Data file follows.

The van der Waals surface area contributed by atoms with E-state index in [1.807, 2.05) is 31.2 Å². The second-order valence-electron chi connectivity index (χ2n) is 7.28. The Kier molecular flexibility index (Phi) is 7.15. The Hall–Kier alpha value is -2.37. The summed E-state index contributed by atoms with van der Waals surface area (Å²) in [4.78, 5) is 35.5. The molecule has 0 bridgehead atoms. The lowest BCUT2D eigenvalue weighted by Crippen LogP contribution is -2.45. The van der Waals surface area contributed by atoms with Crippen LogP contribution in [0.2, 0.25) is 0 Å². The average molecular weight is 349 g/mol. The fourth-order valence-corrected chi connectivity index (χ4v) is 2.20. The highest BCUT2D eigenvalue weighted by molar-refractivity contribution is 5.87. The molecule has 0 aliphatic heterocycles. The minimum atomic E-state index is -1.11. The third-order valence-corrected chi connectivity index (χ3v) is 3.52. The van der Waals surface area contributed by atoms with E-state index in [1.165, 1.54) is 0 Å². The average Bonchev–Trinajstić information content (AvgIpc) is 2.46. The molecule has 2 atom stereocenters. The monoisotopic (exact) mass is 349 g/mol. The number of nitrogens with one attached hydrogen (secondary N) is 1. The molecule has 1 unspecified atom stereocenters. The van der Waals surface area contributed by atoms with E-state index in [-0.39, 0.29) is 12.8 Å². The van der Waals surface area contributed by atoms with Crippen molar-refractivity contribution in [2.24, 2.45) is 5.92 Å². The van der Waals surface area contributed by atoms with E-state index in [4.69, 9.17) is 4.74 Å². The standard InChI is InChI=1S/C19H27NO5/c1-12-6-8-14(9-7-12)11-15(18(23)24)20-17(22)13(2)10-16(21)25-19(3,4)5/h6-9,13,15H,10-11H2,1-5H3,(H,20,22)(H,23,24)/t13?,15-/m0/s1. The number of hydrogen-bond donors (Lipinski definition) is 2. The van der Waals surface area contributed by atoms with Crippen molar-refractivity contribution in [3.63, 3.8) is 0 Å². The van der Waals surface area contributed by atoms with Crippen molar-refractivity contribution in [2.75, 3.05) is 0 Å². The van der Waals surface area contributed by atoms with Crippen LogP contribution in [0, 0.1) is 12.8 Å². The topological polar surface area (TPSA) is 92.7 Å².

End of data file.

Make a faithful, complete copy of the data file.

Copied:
The van der Waals surface area contributed by atoms with E-state index in [1.807, 2.05) is 31.2 Å². The second-order valence-electron chi connectivity index (χ2n) is 7.28. The Kier molecular flexibility index (Phi) is 7.15. The Hall–Kier alpha value is -2.37. The summed E-state index contributed by atoms with van der Waals surface area (Å²) in [4.78, 5) is 35.5. The molecule has 0 bridgehead atoms. The lowest BCUT2D eigenvalue weighted by Crippen LogP contribution is -2.45. The van der Waals surface area contributed by atoms with Crippen LogP contribution in [0.2, 0.25) is 0 Å². The average molecular weight is 349 g/mol. The fourth-order valence-corrected chi connectivity index (χ4v) is 2.20. The highest BCUT2D eigenvalue weighted by molar-refractivity contribution is 5.87. The molecule has 0 aliphatic heterocycles. The minimum atomic E-state index is -1.11. The third-order valence-corrected chi connectivity index (χ3v) is 3.52. The van der Waals surface area contributed by atoms with E-state index in [1.165, 1.54) is 0 Å². The average Bonchev–Trinajstić information content (AvgIpc) is 2.46. The molecule has 2 atom stereocenters. The monoisotopic (exact) mass is 349 g/mol. The number of nitrogens with one attached hydrogen (secondary N) is 1. The molecule has 1 unspecified atom stereocenters. The van der Waals surface area contributed by atoms with E-state index in [-0.39, 0.29) is 12.8 Å². The van der Waals surface area contributed by atoms with Crippen molar-refractivity contribution in [2.24, 2.45) is 5.92 Å². The van der Waals surface area contributed by atoms with E-state index in [4.69, 9.17) is 4.74 Å². The standard InChI is InChI=1S/C19H27NO5/c1-12-6-8-14(9-7-12)11-15(18(23)24)20-17(22)13(2)10-16(21)25-19(3,4)5/h6-9,13,15H,10-11H2,1-5H3,(H,20,22)(H,23,24)/t13?,15-/m0/s1. The number of hydrogen-bond donors (Lipinski definition) is 2. The van der Waals surface area contributed by atoms with Crippen molar-refractivity contribution in [3.63, 3.8) is 0 Å². The van der Waals surface area contributed by atoms with Crippen molar-refractivity contribution in [2.75, 3.05) is 0 Å². The van der Waals surface area contributed by atoms with Crippen LogP contribution in [0, 0.1) is 12.8 Å². The topological polar surface area (TPSA) is 92.7 Å².